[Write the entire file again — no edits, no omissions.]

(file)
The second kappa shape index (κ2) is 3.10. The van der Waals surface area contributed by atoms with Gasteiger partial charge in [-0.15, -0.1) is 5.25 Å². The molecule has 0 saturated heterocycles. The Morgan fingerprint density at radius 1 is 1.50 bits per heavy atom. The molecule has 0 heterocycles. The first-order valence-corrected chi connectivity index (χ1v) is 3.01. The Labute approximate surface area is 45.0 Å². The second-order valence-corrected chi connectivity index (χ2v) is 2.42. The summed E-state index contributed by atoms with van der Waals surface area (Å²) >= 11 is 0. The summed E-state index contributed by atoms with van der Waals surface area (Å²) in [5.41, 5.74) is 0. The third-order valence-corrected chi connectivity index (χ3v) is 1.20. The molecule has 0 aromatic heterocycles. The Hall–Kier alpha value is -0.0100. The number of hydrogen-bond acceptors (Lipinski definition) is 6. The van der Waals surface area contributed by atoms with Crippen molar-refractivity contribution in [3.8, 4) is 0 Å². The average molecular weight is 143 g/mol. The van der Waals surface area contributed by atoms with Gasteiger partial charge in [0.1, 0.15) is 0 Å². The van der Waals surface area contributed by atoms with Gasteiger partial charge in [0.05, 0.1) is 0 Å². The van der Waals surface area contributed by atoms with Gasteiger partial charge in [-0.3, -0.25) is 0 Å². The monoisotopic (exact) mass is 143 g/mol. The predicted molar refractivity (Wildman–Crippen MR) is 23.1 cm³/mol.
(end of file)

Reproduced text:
The second kappa shape index (κ2) is 3.10. The van der Waals surface area contributed by atoms with Gasteiger partial charge in [-0.15, -0.1) is 5.25 Å². The molecule has 0 saturated heterocycles. The Morgan fingerprint density at radius 1 is 1.50 bits per heavy atom. The molecule has 0 heterocycles. The first-order valence-corrected chi connectivity index (χ1v) is 3.01. The Labute approximate surface area is 45.0 Å². The second-order valence-corrected chi connectivity index (χ2v) is 2.42. The summed E-state index contributed by atoms with van der Waals surface area (Å²) >= 11 is 0. The summed E-state index contributed by atoms with van der Waals surface area (Å²) in [5.41, 5.74) is 0. The third-order valence-corrected chi connectivity index (χ3v) is 1.20. The molecule has 0 aromatic heterocycles. The Hall–Kier alpha value is -0.0100. The number of hydrogen-bond acceptors (Lipinski definition) is 6. The van der Waals surface area contributed by atoms with Crippen molar-refractivity contribution in [3.8, 4) is 0 Å². The average molecular weight is 143 g/mol. The van der Waals surface area contributed by atoms with Gasteiger partial charge in [0.1, 0.15) is 0 Å². The van der Waals surface area contributed by atoms with Gasteiger partial charge in [0.05, 0.1) is 0 Å². The van der Waals surface area contributed by atoms with Gasteiger partial charge in [-0.3, -0.25) is 0 Å². The monoisotopic (exact) mass is 143 g/mol. The predicted molar refractivity (Wildman–Crippen MR) is 23.1 cm³/mol.